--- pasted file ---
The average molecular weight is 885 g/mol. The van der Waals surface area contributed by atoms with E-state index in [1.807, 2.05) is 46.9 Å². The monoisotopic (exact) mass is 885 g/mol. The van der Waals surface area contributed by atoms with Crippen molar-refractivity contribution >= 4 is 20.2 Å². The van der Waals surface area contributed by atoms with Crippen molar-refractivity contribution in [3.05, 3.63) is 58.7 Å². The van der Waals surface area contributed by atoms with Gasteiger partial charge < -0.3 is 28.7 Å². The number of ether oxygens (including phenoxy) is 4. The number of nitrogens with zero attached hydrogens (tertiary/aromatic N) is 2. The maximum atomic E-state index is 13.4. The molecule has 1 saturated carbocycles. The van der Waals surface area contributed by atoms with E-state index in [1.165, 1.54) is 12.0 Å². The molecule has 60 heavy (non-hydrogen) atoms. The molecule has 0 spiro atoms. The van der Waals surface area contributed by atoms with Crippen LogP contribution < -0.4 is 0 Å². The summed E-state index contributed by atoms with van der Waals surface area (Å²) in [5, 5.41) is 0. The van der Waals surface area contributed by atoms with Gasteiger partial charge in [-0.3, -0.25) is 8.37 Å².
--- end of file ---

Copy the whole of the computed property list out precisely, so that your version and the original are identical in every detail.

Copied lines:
The average molecular weight is 885 g/mol. The van der Waals surface area contributed by atoms with E-state index in [1.807, 2.05) is 46.9 Å². The monoisotopic (exact) mass is 885 g/mol. The van der Waals surface area contributed by atoms with Crippen molar-refractivity contribution >= 4 is 20.2 Å². The van der Waals surface area contributed by atoms with Crippen molar-refractivity contribution in [3.05, 3.63) is 58.7 Å². The van der Waals surface area contributed by atoms with Gasteiger partial charge < -0.3 is 28.7 Å². The number of ether oxygens (including phenoxy) is 4. The number of nitrogens with zero attached hydrogens (tertiary/aromatic N) is 2. The maximum atomic E-state index is 13.4. The molecule has 1 saturated carbocycles. The van der Waals surface area contributed by atoms with E-state index in [1.165, 1.54) is 12.0 Å². The molecule has 60 heavy (non-hydrogen) atoms. The molecule has 0 spiro atoms. The van der Waals surface area contributed by atoms with Crippen LogP contribution < -0.4 is 0 Å². The summed E-state index contributed by atoms with van der Waals surface area (Å²) in [5, 5.41) is 0. The van der Waals surface area contributed by atoms with Gasteiger partial charge in [-0.3, -0.25) is 8.37 Å².